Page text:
That the couple at the centre of a fight against the state to defend their right to marry should be surnamed ‘Loving’ seems almost made for the realm of film and literature. ‘Loving vs Virginia’ is surely one of the most beautiful of court-case titles.
In June 1958, two residents of Virginia, Mildred Jeter, a black woman, and Richard Loving, a white man, were married in Washington, DC- one of the only places where they could legally be married due to America’s ugly history of miscegenation laws. After their marriage, and on returning to their home state, the couple was charged with ‘unlawful cohabitation’, and jailed. The couple left Virginia, a condition of their suspended sentence, but in 1967, after five years forced to live away from their home and amidst the growing civil rights movement, Mildred wrote to US Attorney General Robert F. Kennedy- from here, the American Civil Liberties Union took the case, which went all the way to the Supreme Court.
Director Jeff Nichols (Mud, Take Shelter, Midnight Special) takes this unassuming couple and their case as his subject in his new film Loving, for which Ruth Negga has been Oscar-nominated for her role as Mildred Loving. The film, as soft and restrained as the couple on screen, celebrates the courage and commitment of Richard and Mildred Loving, but is reluctant to create dramatic grandstanding as perhaps some other Hollywood films would have. Richard Loving sent a simple message to the justices of the Supreme Court: “Tell the Court I love my wife and it is just not fair that I cannot live with her in Virginia” and the film is similarly understated, with the attention of the court case itself superceded by the depiction of the private dignity of a couple who are only fighting so that they can be left alone. Joel Edgerton as Richard is clearly reluctant to make any bold statements, while the power and heart of the film is with Ruth Negga as Mildred and the way her eyes flit towards his. The two stand as a rebuke to the racism of their time and place.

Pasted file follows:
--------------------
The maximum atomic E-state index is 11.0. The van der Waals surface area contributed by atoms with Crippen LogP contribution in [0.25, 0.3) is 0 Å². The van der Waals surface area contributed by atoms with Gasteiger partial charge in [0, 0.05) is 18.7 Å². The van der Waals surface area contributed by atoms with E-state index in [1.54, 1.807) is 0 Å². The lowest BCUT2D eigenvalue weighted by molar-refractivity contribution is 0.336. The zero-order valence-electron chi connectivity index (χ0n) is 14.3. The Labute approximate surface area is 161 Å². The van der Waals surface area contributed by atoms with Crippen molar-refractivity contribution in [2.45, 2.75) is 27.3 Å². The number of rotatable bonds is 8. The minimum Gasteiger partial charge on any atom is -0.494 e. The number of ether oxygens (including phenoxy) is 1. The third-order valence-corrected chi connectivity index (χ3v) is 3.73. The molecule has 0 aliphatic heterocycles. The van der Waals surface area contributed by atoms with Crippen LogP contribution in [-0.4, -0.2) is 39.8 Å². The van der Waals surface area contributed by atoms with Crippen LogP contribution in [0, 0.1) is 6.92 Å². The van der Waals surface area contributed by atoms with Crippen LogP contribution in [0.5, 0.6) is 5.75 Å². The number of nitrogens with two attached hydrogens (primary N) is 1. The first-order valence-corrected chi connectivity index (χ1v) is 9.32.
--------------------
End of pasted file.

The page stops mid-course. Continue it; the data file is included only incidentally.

Maybe there really is some ‘great’ America that the nation wants to regain. But it was these small, quiet people that in their own small, quiet way gave greatness to a country that treated them as less than that. A young black woman writing a letter to a powerful white man, to defend her own rights to live and love as she pleased.
Loving will be screening at the Institute of Light from Friday 24 February